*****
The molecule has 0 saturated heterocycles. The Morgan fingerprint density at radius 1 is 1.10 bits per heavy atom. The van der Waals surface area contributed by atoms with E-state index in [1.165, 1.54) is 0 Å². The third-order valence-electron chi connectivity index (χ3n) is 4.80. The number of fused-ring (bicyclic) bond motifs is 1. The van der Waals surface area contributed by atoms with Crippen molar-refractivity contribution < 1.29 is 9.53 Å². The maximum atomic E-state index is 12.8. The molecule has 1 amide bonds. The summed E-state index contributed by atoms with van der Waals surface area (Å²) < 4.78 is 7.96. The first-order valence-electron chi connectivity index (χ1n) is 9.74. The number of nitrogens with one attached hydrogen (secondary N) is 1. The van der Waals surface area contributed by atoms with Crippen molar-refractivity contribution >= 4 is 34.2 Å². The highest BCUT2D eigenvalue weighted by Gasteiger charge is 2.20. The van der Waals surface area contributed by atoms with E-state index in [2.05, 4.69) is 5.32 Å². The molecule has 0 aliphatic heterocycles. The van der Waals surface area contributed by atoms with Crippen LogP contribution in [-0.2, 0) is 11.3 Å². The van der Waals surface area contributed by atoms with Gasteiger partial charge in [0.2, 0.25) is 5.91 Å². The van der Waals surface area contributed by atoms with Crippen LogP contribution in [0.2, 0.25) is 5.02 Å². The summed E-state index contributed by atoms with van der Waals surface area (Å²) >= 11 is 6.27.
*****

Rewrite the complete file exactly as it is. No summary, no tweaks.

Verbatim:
The molecule has 0 saturated heterocycles. The Morgan fingerprint density at radius 1 is 1.10 bits per heavy atom. The van der Waals surface area contributed by atoms with E-state index in [1.165, 1.54) is 0 Å². The third-order valence-electron chi connectivity index (χ3n) is 4.80. The number of fused-ring (bicyclic) bond motifs is 1. The van der Waals surface area contributed by atoms with Crippen molar-refractivity contribution < 1.29 is 9.53 Å². The maximum atomic E-state index is 12.8. The molecule has 1 amide bonds. The summed E-state index contributed by atoms with van der Waals surface area (Å²) < 4.78 is 7.96. The first-order valence-electron chi connectivity index (χ1n) is 9.74. The number of nitrogens with one attached hydrogen (secondary N) is 1. The van der Waals surface area contributed by atoms with Crippen molar-refractivity contribution >= 4 is 34.2 Å². The highest BCUT2D eigenvalue weighted by Gasteiger charge is 2.20. The van der Waals surface area contributed by atoms with E-state index in [2.05, 4.69) is 5.32 Å². The molecule has 0 aliphatic heterocycles. The van der Waals surface area contributed by atoms with Crippen LogP contribution in [-0.2, 0) is 11.3 Å². The van der Waals surface area contributed by atoms with Gasteiger partial charge in [0.2, 0.25) is 5.91 Å². The van der Waals surface area contributed by atoms with Crippen LogP contribution in [0.2, 0.25) is 5.02 Å². The summed E-state index contributed by atoms with van der Waals surface area (Å²) >= 11 is 6.27.